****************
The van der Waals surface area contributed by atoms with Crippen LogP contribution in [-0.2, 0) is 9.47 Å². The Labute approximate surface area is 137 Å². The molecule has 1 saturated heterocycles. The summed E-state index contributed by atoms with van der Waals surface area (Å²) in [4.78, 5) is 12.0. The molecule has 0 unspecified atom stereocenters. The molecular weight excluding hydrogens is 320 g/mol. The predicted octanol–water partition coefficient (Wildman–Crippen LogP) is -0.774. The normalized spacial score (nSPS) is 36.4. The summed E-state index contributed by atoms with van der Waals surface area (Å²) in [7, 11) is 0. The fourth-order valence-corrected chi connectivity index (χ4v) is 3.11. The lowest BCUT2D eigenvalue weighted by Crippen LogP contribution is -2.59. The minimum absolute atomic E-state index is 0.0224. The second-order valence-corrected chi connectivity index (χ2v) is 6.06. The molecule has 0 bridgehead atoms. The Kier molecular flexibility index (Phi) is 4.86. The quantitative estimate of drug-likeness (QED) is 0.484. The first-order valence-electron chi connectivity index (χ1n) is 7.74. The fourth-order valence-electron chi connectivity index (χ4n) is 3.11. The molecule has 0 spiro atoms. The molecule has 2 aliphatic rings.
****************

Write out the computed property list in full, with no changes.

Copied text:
The van der Waals surface area contributed by atoms with Crippen LogP contribution in [-0.2, 0) is 9.47 Å². The Labute approximate surface area is 137 Å². The molecule has 1 saturated heterocycles. The summed E-state index contributed by atoms with van der Waals surface area (Å²) in [4.78, 5) is 12.0. The molecule has 0 unspecified atom stereocenters. The molecular weight excluding hydrogens is 320 g/mol. The predicted octanol–water partition coefficient (Wildman–Crippen LogP) is -0.774. The normalized spacial score (nSPS) is 36.4. The summed E-state index contributed by atoms with van der Waals surface area (Å²) in [7, 11) is 0. The fourth-order valence-corrected chi connectivity index (χ4v) is 3.11. The lowest BCUT2D eigenvalue weighted by Crippen LogP contribution is -2.59. The minimum absolute atomic E-state index is 0.0224. The second-order valence-corrected chi connectivity index (χ2v) is 6.06. The molecule has 0 bridgehead atoms. The Kier molecular flexibility index (Phi) is 4.86. The quantitative estimate of drug-likeness (QED) is 0.484. The first-order valence-electron chi connectivity index (χ1n) is 7.74. The fourth-order valence-electron chi connectivity index (χ4n) is 3.11. The molecule has 0 spiro atoms. The molecule has 2 aliphatic rings.